Are you someone who loves the vibrant red crunch of a fresh radish, or does that distinct peppery radish flavor send you running the other direction? Some people absolutely love radishes, and then there are others who only think of them as those thinly sliced veggies you find on a salad bar.
We hope this Superfood of the Month coaching tip will either give you new ideas how to enjoy radishes or pleadingly convince you to give them a try!
Radishes are the perfect Superfood of the Month for April because, although they are typically available year round, they are a great cool-season crop and are likely to show up at your farmers' markets this month!
What are radishes?
Radishes are an edible root vegetable and can be found in white, red, purple or even black. They are typically round, but can also be long and cylinder shaped. You may have also seen the popular Asian radish, known as a daikon, which tends to be sweeter and milder than other radishes and is frequently used in a wide variety of dishes.
There are several types of radishes, but here are some of the most common:
Watermelon - these radishes can grow to be the size of baseballs! They are larger, mild flavored radishes and have a thin greenish skin. And, just under the skin is a layer of white, with a fuchsia color in the center...hence the watermelon name!
Daikon - these may look more like a white carrot than a radish, and they can grow up to 18 inches long and 3 inches wide. They are white inside and out, and can also be called Japanese or Oriental radishes.
Why should we all be eating radishes?
Radishes are part of the cruciferous vegetable family, which means they are packed with antioxidants! Remember from our coaching tip on antioxidants, this is a great way to prevent damage done by free radicals and reduce the risk of many diseases including heart disease, stroke and cancer. Radishes are also rich in a variety of vitamins and minerals, helping protect our respiratory and immune systems and manage inflammation. They also help with digestion, water retention and constipation, and are a great source of potassium, which helps reduce blood pressure. Plus, there is only about 20 calories in 1 cup of radishes!
Why do some radishes have a "peppery kick?"
If you have ever noticed a "spicy" sensation when you eat a radish, much of this comes from compounds that metabolize when you chew them and produce the peppery kick. This is similar to the compounds found in horseradish and wasabi. For some, this is one of the attractions of radishes. For others, this is what may turn them off from enjoying radishes...but, stay tuned for ideas to change this perception!
How do you pick radishes?
Look for radishes to be firm to the touch and smooth-skinned, not cracked or wrinkled. The leaves should be crisp and fresh looking.
How do you store radishes?
First, it is best to cut the radishes away from the stems and leaves, because leaving them attached can cause moisture and nutrients to be drawn out of the radishes. You can wash them now, or just before eating. Store the radishes in an open plastic bag, and they will keep for up to 1 to 2 weeks (you can also place a moistened paper towel in the bag if desired). Keep in mind, if radishes dry out, you can put them in a bowl of ice water for 5-10 minutes to help their crunch come back to life!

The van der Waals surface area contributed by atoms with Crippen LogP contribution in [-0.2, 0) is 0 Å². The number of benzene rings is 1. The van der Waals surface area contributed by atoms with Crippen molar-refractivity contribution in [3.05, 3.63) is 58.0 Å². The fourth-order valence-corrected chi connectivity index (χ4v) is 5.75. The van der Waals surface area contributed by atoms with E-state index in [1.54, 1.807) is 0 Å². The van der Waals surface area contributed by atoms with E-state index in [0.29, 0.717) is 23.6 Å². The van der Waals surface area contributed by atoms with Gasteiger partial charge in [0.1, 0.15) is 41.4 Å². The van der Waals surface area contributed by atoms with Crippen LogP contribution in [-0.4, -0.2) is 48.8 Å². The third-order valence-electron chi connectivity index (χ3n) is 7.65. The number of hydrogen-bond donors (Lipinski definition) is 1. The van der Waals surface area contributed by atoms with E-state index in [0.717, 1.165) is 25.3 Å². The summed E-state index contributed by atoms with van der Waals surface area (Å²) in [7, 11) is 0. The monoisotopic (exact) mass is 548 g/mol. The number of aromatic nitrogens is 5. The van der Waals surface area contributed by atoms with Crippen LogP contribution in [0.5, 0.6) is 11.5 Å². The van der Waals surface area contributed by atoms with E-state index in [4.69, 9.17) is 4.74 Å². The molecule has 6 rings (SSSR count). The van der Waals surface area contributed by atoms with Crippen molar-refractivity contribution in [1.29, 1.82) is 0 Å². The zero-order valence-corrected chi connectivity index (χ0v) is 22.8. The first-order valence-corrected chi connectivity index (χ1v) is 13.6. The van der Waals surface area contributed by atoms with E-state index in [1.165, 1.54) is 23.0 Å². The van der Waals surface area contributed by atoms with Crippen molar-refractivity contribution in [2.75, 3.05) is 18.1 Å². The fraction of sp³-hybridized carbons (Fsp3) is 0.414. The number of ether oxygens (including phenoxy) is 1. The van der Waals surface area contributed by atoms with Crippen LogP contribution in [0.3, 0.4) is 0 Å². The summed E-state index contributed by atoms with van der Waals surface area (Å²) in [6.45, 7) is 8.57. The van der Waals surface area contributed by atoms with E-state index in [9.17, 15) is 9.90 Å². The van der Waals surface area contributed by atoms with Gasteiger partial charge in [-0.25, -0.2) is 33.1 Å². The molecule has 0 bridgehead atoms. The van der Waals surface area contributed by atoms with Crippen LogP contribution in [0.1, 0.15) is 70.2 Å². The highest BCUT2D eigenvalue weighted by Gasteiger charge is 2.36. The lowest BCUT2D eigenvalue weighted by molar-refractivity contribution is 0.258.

What do you do with the radish greens?
You can eat the greens! They are edible, healthy and delicious -- they have the same slight peppery taste as the radishes. After rinsing them well to remove any grit or dirt, they can be stored in an airtight container or bag and will keep for a few days.
You can eat the radish greens just like salad greens...like sturdy greens such as kale, spinach, or Swiss chard. This makes them ideal to add to salads, soups, frittatas, or stir fry dishes...and they also work great in homemade pesto or smoothies.
How do you enjoy radishes?
Radishes are not just for salads! Although they are excellent in salads such as the Corn and Radish Salad, Asparagus and Radishes with Mint, and the Mexican Pineapple Salad, they can also be substituted for turnips or other root vegetables. They are also great cut into matchsticks and added to lettuce wraps, coleslaw, or tacos.
Radishes can also be braised in a little butter and red wine vinegar, sautéed with olive oil and fresh herbs, or added toward the end in stir fry dishes. They are also awesome pickled! Try some of these ideas:
- Springtime Bi Bim Bop
- Radishes with Sugar Snap Peas and Dill
- Thai Stuffed Sweet Potato
- Spring Salad with Deviled Egg Inspired Vinaigrette
- Bulgogi Sandwiches with Slaw and Sriracha Sauce
- Banh Mi Grilled Cheese
And it doesn't stop there -- they are also great roasted or grilled...all it takes is a little olive oil, salt and pepper, and of course any of your other favorite spices such as smoked paprika, onion powder, garlic powder or dried rosemary. You can even add a little bit of pure maple syrup! Roasting and grilling can tone down radishes' peppery kick.
I was so impressed that I took these two photos -- it such a great idea to help get our "daily" cruciferous vegetable. (Experts are so convinced of the cancer fighting abilities of cabbage family vegetables that they want us to eat a serving every single day!)
And, yes, this is a snapshot of Krista's frig drawer, without beautifying, this is exactly how it was!
Let me just say, this dietitian/nutritionist was impressed!
Go ahead and take the Superfood Challenge and try radishes in different ways...you may discover something new and delicious you never knew you liked!
Do you have a favorite way to enjoy radishes? Please tell us so we can share with others!